Run All Night, the latest pulpy genuflection in the Liam Neeson Stations Of The Cross, indulges the late-blooming antihero’s weirdly compelling persecution-complex/death-wish like no picture since Taken 3, back in, well, 2015. Scripted by Out Of The Furnace screenwriter Brad Ingelsby, and directed by Catalan thrillermeister Jaume Collet-Serra—who previously teamed with Neeson on the crappy Unknown and the surprisingly adroit Non-Stop—it gives the Oscar nominee another crack at the self-flagellating persona he’s perfected over the course of eight (give or take) Lethal Martyr flicks since Taken in 2008. Wouldn’t it be something to see him in an action picture where he gets to have Roger Murtaugh’s happy marriage for change? Has his agent ever pitched him for, say, Professor Henry Higgins in a Rob Marshall-directed remake of My Fair Lady?
That would be a waste of natural resources, because Neeson does Grief-Stricken And Merciless even better than he does Avuncular And Comforting. His Run All Night character is at rock bottom—like his alter egos in The Grey and Non-Stop, two high points in this bizarre cycle. Jimmy “The Gravedigger” Conlon is a broken-down, drunk-all-day former button-man for his boyhood pal Shawn Maguire (Ed Harris, as steady a hand as Neeson is), who climbed the management rungs of organized crime while Jimmy stayed in the trenches. It’s been decades since Jimmy pulled a trigger, or was of use in any other capacity. His wife is dead, naturally; his grown son, Michael (perennially bloody-faced Joel Kinnaman)—a former boxer who ekes out an honest living for his family by driving a limo—wants nothing to do with him. Shawn appears to keep Jimmy around for purely sentimental reasons. Early in the film’s admirably unhurried first act, Jimmy is reduced to begging Shawn’s coke-snorting hothead scion for a loan so he can fix the heat pump in his house. He also reveals that his Very Particular Set Of Skills does not include successfully impersonating Santa Claus for a discerning crowd of 6-year-olds.
Through a series of convolutions too silly to dwell on, Jimmy’s son, Michael, witnesses a murder committed by Maguire’s men. As Jimmy and Shawn both feel a drive to protect their offspring that overrules their mutual brotherly affection—and because Shawn has enough cops in his pocket to make calling 911 a bad idea—Jimmy and Michael must go on the lam while trying to prevent Shawn from killing Michael’s wife and daughters. Oh, they’re also trying to protect “Legs,” the fatherless tween Michael trains at the boxing gym. There’s a lot going on in this movie. But all that texture turns out to be a virtue.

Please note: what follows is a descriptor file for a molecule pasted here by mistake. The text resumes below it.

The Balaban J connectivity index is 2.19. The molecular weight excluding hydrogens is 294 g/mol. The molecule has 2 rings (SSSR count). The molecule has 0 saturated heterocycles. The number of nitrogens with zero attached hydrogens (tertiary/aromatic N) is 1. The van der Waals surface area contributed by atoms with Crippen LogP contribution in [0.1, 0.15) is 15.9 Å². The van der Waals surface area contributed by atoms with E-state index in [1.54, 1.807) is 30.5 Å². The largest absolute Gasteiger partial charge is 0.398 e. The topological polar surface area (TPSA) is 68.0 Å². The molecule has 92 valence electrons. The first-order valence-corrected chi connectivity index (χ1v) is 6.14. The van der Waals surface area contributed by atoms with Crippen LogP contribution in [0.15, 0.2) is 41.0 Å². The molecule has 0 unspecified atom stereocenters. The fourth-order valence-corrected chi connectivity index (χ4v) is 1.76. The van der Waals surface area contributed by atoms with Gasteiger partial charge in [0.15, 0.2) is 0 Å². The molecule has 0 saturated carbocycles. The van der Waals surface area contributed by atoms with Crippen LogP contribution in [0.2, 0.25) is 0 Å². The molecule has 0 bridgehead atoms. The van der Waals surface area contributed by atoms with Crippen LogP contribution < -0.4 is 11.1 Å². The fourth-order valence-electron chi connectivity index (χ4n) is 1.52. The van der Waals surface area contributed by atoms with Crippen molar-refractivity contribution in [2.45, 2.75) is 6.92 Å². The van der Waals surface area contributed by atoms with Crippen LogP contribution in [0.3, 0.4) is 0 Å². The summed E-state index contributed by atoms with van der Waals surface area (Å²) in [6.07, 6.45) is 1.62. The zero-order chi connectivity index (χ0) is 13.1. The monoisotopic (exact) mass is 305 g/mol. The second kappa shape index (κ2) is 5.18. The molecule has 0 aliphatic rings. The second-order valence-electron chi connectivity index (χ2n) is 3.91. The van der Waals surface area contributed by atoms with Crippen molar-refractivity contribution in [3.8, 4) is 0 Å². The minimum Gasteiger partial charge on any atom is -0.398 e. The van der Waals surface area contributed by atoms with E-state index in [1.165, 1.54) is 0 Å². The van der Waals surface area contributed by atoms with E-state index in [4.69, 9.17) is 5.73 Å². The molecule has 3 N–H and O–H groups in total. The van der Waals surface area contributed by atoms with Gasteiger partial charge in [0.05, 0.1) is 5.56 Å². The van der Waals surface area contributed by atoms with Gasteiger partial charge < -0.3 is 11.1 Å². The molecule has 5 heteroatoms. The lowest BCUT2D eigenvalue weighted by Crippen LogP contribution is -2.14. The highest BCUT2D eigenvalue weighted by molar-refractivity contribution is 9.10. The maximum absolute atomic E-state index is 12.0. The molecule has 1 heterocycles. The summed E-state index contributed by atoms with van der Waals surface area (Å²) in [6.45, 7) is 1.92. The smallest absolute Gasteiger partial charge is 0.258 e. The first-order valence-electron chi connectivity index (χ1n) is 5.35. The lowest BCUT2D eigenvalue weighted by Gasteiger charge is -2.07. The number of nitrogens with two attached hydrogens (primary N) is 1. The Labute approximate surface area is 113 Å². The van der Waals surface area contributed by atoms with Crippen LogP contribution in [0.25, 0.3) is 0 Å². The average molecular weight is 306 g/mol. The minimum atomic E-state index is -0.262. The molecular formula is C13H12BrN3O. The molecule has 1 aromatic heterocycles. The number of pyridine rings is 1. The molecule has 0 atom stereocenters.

Jimmy is so old-school he still uses a revolver, an indulgence that requires him to reload three times as often as the various constituencies (dirty cops, regular cops, mob soldiers) trying to plug him. Refreshingly, the film resists the Father Knows Best/Old Ways Are Best subtext so common to the recent crop of geriatric shoot-’em-ups, even as it leans into the clichés of much older crime pictures. Jimmy understands there is nothing of value his son can learn from him. He just wants to keep him alive and out of jail.
Collet-Serra is no prodigy with physical action. The movie’s biggest setpiece, wherein Jimmy and Michael must escape a housing-project tower where they’re being hunted by cops and assassins, starts off promisingly enough, then descends into unintentional chaos. Though it’s annoying when Collet-Serra resorts to an instantly dated, computer-assisted swoosh-cam effect to show where one set of characters are in the five boroughs in relation to another set, the picture elsewhere exudes an appealing timelessness. Save for some minor business involving a cell-phone camera, and the JumboTrons in the background when Jimmy eludes pursuers by blending into a throng of hockey fans pouring out of Madison Square Garden, the movie could be set in 1975, or 1935.
An impressive “Hey, it’s that guy” club rounds out the margins: Bruce McGill, playing Shawn’s aide, probably thought he’d at least get a line or two when he signed up. Vincent D’Onofrio is persuasive in his handful of scenes as a homicide cop with a long list of bodies he never managed to pin on Jimmy—someone who can see, without sympathy, that Jimmy is being eaten alive by the guilt of all the lives he’s taken. There’s even a cameo by the one living film actor who can still out-growl Liam Neeson.
The only real misstep is Common, currently also onscreen as the civil-rights leader James Bevel in Selma. His terse, high-tech hitman character seems to be belong more to a low-rent Terminator knockoff than to the low-rent Godfather knockoff this turns out to be. His laser-sighted pistol, shaved head, scarred features, and glowing green night-vision eyepiece all make him look uncannily like Deathlok, among other minor Marvel characters.
That might not be accidental: With its steaming manhole covers and rumbling el trains, its fatherly lessons administered in the sweaty confines of a boxing gym, and its overwhelming sense of grim fatalism, Run All Night turns out to be at least as reminiscent of Frank Miller’s hard-boiled early-1980s run on Daredevil as Netflix’s upcoming Daredevil series (also starring D’Onofrio) is likely to be. If Martin Scorsese, who is set to direct Neeson in The Silence, had shot this script, it might’ve been a masterpiece. As things lie, it’s just a slightly above-average chase flick directed by a Catalonian and starring an Irishman and a Swede as a pair of New Yorkers trying to survive. Nothing could be more American.